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Isaac Johnson
Isaac Johnson

Boutonneuse Fever _TOP_



Boutonneuse fever (also called, Mediterranean spotted fever, fièvre boutonneuse, Kenya tick typhus, Indian tick typhus, Marseilles fever, or Astrakhan fever) is a fever as a result of a rickettsial infection caused by the bacterium Rickettsia conorii and transmitted by the dog tick Rhipicephalus sanguineus. Boutonneuse fever can be seen in many places around the world, although it is endemic in countries surrounding the Mediterranean Sea. This disease was first described in Tunisia in 1910 by Conor and Bruch and was named boutonneuse (French for "spotty") due to its papular skin-rash characteristics.[1][2]




boutonneuse fever


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After an incubation period around seven days, the disease manifests abruptly with chills, high fevers, muscular and articular pains, severe headache, and photophobia. The location of the bite forms a black, ulcerous crust (tache noire). Around the fourth day of the illness, a widespread rash appears, first macular and then maculopapular, and sometimes petechial.[citation needed]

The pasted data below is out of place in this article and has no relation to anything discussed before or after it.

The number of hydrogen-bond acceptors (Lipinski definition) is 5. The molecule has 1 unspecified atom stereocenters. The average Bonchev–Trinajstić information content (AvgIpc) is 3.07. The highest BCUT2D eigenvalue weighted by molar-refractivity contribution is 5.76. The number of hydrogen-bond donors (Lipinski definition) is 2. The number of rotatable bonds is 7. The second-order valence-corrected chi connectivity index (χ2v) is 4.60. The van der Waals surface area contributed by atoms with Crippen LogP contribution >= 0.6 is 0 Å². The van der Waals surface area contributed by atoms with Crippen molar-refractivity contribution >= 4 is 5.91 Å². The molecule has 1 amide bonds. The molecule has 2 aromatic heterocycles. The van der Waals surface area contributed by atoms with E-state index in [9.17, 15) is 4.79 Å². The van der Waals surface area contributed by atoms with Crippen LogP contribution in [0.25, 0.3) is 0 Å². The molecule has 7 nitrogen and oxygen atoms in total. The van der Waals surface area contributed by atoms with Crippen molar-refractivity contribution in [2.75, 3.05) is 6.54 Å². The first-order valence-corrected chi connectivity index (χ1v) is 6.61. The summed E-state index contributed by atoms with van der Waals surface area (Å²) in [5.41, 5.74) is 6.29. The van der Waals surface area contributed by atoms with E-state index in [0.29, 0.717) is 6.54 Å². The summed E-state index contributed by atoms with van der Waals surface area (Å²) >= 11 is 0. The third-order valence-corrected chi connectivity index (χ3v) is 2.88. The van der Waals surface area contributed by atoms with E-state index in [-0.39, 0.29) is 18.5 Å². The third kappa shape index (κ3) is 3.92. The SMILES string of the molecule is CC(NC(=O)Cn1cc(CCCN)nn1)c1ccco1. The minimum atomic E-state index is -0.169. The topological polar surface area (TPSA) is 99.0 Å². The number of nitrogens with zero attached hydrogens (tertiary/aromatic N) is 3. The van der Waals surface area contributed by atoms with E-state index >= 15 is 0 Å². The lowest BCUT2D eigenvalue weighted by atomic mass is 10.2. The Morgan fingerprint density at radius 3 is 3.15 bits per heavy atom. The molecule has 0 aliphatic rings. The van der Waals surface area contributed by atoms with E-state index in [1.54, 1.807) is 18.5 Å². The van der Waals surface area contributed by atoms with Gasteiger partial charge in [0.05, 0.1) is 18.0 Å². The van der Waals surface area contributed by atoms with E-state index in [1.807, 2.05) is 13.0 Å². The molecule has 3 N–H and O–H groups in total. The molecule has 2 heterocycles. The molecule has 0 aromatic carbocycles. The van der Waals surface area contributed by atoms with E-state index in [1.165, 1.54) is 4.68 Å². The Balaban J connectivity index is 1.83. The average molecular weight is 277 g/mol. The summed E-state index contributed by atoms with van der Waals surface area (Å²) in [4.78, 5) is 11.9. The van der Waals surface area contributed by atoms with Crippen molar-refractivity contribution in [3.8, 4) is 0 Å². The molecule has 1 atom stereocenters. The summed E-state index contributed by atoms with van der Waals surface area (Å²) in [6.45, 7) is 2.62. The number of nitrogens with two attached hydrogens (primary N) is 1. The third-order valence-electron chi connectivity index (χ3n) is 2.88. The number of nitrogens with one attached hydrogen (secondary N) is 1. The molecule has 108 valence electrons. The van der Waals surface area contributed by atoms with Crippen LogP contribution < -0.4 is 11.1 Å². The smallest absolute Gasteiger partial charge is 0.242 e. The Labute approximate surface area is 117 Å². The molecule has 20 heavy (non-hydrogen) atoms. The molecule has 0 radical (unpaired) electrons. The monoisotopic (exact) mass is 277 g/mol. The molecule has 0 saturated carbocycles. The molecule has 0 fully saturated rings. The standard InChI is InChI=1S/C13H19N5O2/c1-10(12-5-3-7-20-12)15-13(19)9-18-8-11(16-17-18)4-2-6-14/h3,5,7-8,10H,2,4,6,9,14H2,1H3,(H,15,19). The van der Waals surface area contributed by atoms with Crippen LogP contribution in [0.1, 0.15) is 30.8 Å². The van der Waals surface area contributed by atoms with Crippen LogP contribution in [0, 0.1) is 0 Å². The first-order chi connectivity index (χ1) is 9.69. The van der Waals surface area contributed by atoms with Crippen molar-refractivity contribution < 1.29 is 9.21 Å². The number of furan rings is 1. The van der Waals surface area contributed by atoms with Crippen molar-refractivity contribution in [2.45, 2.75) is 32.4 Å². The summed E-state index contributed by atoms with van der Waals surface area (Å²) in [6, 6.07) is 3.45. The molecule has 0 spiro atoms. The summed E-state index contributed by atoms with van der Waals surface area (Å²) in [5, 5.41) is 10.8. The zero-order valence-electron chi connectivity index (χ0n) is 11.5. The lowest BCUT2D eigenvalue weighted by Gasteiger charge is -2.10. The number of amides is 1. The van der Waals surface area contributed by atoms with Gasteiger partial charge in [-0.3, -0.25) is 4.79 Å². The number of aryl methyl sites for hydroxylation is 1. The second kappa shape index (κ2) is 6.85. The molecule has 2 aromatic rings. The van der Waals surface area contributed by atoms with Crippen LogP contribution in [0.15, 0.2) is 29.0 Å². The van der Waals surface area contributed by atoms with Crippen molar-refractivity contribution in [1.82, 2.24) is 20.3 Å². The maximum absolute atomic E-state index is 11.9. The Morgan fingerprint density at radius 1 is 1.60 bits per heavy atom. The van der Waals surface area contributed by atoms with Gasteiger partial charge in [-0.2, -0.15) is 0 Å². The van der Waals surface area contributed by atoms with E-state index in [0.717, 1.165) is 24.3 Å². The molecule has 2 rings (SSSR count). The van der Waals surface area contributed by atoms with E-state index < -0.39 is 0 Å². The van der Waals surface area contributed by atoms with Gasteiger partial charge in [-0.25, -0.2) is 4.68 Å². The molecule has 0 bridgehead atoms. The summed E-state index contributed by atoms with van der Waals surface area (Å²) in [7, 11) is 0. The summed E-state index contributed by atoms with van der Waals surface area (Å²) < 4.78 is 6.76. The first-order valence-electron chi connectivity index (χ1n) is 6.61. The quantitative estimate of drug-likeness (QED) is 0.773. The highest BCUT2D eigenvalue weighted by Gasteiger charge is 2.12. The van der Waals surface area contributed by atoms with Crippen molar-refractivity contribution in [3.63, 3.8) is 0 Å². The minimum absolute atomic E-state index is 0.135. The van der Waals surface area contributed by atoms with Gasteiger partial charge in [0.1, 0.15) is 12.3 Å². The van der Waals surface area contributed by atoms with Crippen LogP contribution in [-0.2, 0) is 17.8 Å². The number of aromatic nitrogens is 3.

• processing.... Drugs & Diseases > Infectious Diseases Mediterranean Spotted Fever (Boutonneuse Fever) Updated: Sep 15, 2021 Author: D Matthew Shoemaker, DO, FIDSA; Chief Editor: Michael Stuart Bronze, MD more...

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Antibiotics Show All Media Gallery References Overview Background Mediterranean spotted fever (MSF), also known as boutonneuse fever (BF), is caused by Rickettsia conorii subspecies conorii (R conorii). R conorii is an organism that is endemic in the Mediterranean region. It was first described in Tunisia in 1910; Tunisia was a French protectorate at the time MSF was first described clinically. The illness derives its name from the French word boutonneux which translates as spotty or pimpled.